Energy Research

It’s good to remind ourselves from time to time that all is not bleak. Mostly, it’s pretty damned bleak; but not all. The SF Chronicle and science writer Keay Davidson have been doing a good job of tracking on-going research into other-than-fossil-fuel energy sources.

…converting cellulosic biomass to fuels is virtually the only option we have for making sustainable liquid transportation fuels with virtually no greenhouse gas emissions that can make a major impact on oil imports.”

Over millions of years of evolution, the tougher parts of plants have developed dense, intertwined layers of molecules that resist being broken down by natural forces — a phenomenon called “biomass recalcitrance.” One of the toughest cellulose components is a substance called lignin, which gives plants their stiffness and ability to stand upright. If scientists can figure out how to break down lignin, they could more easily tap into the plant’s energy riches — just as kids can get at the ice cream if they figure out how to break into an ice cream store.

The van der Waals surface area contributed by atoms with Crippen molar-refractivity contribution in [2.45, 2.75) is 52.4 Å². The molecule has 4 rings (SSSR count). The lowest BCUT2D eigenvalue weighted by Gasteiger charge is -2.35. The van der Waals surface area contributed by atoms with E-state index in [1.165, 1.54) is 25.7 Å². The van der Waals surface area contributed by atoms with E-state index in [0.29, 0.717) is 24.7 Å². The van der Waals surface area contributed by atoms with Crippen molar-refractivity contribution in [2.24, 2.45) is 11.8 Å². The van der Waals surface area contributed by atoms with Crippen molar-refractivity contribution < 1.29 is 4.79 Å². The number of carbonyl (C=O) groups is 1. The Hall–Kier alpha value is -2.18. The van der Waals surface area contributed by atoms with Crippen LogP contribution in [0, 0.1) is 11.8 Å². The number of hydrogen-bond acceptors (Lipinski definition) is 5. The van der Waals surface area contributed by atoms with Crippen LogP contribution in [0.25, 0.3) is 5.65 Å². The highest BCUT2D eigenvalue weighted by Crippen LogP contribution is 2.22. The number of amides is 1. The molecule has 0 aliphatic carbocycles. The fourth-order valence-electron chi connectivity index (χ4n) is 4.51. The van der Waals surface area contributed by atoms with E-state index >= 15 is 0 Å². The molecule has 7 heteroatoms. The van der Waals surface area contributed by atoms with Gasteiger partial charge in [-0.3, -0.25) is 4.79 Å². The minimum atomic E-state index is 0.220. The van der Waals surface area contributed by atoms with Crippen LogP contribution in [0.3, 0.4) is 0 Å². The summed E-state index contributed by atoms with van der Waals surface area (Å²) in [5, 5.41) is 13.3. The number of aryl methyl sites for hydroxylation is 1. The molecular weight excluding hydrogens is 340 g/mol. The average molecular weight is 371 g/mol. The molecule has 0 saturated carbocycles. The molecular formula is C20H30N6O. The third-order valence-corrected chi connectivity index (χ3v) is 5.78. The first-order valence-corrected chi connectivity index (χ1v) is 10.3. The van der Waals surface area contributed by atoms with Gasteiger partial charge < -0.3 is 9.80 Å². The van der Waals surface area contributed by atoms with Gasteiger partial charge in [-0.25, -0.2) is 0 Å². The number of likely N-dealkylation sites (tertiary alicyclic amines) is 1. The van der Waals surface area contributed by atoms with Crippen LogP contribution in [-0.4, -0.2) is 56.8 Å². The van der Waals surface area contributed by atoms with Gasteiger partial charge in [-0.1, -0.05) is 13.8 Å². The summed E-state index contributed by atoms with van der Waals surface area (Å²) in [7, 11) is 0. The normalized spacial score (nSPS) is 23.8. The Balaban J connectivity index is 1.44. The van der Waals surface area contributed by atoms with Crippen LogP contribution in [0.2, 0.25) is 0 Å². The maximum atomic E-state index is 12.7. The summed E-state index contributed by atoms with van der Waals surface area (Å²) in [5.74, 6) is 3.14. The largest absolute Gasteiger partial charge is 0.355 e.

Scientists at the U.S. Energy Department’s Joint Genome Institute in Walnut Creek and the California Institute of Technology are seeking help from termites, nature’s most proficient cellulose eater.

Seeking Clean Energy

This is all good and interesting stuff. I will say, however, that whenever the word “bioengineering” appears my wider eyes replace my narrow ones. We may need bioengineering; it may be done safely but it will take more than high hopes to make it so. Above all we don’t want any self-reproducing bioengineered organisms to prove, once again, the rule of unintended consequences. We’ve had enough problems with simple transport of creatures from one habitat to another without borrowing bugs that convert our neighborhood trees into piles of slush….

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